Keri’s story with Habitat for Humanity began when she was a 19-year-old resident assistant at her university. She needed to do a community service project and McDonough County Habitat for Humanity was the option that was still available. Keri signed up and invited other students to come with her. Before she knew it, she was one of 12 freshman girls showing up at a Habitat for Humanity worksite on a Saturday morning at 8am.
“I just had this life changing experience… this really cool moment of clarity on that worksite,” she said. “And I just kept going back.”
And the longer she continued with Habitat, the more motivated she was to stay involved.
“It was so empowering. It was so amazing. It filled my soul,” Keri said.
After she graduated college and moved to DeKalb, Keri quickly found the Habitat affiliate there. She volunteered on Saturdays, got involved in the chapter at NIU, and was invited to be on the affiliate’s Board of Directors. In fact, at the first meeting, she was sworn in as the board’s vice president. She served on the board for nine years, and for a large portion of that time, she was involved with hurricane relief work.
“I went to Pensacola for two years to do Hurricane Ivan relief work over spring break… we partnered with the Pensacola affiliate,” she said “I just loved the comradery, I loved the empowerment, I loved it.”
After Hurricane Katrina, the DeKalb affiliate was contacted by the Habitat affiliate in Slidell, Louisiana. Their city had taken a massive storm surge off of Lake Pontchartrain, and two miles of the city were completely demolished. The Habitat affiliate was hoping to build 100 homes, and they reached out to other affiliates across the nation, asking for help. When Keri got the letter, she put an ad in the newspaper and recruited volunteers. The community came together to provide volunteers and funds for builds in Slidell, and Keri went with a group from DeKalb down to Louisiana for one week.
“I thought that my time with Habitat was life changing before that, but this was… this changed my life. It changed my life,” she said. Then, with a matter-of-fact look on her face, she added, “So I went back 12 times.”
In the following years, Keri used every bit of her vacation and personal time off to take groups back to Slidell.
There’s no casual way to slip this in here, but a fun fact about this season of Keri’s life is that in 2010, she was nominated as one of Oprah’s Everyday Heroes for her volunteer work with Habitat, and she actually got to go to Oprah’s Favorite Things episode! Make sure to ask her about it sometime.
Throughout the years of volunteering during her free time, Keri was working another full time job, and this rhythm of life was beginning to be exhausting.
One day, her sister randomly sent her an email, saying that Rockford Area Habitat for Humanity was looking for an Executive Director. The text in the email said, “Maybe you could take a real vacation now.”
Something about that clicked for Keri. And even though she didn’t think she’d get the job, she applied and showed up in Rockford for an interview in July of 2014. Spoiler alert: she was hired.
Keri says that at the time, she didn’t know how to run a nonprofit. But she thinks that the group that interviewed her saw something deeper than that.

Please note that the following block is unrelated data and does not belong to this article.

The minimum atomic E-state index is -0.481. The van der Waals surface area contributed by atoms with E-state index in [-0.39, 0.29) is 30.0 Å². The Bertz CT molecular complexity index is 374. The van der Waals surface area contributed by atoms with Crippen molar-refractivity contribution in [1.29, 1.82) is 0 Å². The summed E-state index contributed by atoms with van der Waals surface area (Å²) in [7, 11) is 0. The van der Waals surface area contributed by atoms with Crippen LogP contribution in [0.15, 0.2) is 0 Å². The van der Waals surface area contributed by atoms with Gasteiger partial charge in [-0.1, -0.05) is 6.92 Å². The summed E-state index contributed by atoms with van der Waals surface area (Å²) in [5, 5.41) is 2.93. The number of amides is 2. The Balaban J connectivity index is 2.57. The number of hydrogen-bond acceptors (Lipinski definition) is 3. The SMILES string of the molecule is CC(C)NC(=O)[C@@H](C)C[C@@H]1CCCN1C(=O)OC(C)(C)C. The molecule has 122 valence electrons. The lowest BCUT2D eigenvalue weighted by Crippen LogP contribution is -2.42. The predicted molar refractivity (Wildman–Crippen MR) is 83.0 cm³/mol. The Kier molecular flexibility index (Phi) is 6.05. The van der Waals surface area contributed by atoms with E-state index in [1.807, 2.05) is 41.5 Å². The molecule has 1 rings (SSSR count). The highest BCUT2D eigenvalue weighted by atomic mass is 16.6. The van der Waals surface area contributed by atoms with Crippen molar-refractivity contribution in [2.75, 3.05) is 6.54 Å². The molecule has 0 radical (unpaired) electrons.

“I think what they saw was my love. They saw my passion, they saw that I’d given so much of my life to Habitat, and I could learn to be an executive director,” she said. “My love of Habitat… I could do that every day. I could spend my life in this ministry, and not just my vacation days. Because it’s hard when you fall in love with something and you have limited resources to do it, or limited time to do it, but now I get to get up every day and do this.”
Keri has now been the executive director of Rockford Area Habitat for Humanity for seven years. She leads this organization with determination and passion, and the love that was visible during her job interview in 2014 is still visible today.
“I love a lot of things about Habitat. But I think the thing I love the most is knowing that every night, hundreds of kids are safer,” Keri said. “I love our Habitat kids.”
One of her most vivid memories from the last seven years is watching a three-year old member of a Habitat family walking in his yard and feeling grass on his bare feet for the first time. She says she can still see him laughing with joy. Another favorite moment is when the daughter of a Habitat homeowner sang at a Habitat volunteer appreciation event, and thanked all of the volunteers for building her and her mom a home.
“Those are the moments that I hold deep in my heart,” Keri said. Those are the moments that keep Habitat’s mission in focus for her.
“I’ve met so many incredible people. They drive me to want to do this. But I think the thing that really solidifies it for me is that we have a tangible opportunity to solve an actual problem. And Habitat for Humanity is a solution to a huge problem that most people take for granted. We get to do that. It’s humbling. It’s super humbling,” she said. “It’s a legacy solution. We’re not just solving the problem of the person who’s purchasing the house then– we’re creating a cycle. We’re creating a legacy. We’re creating financial stability and opportunity, but we’re also allowing that wealth to be distributed later on in life. And we’re teaching kids that you don’t have to go from place to place, you don’t have to live in scary neighborhoods. The likelihood of the children of our homeowners being homeowners themselves triples.”
Our affiliate has been transformed by Keri’s hard work and passion for serving families in Rockford. We are so grateful for her leadership and the way she has dreams big for this organization. Thank you, Keri, and congratulations on seven years at Rockford Habitat!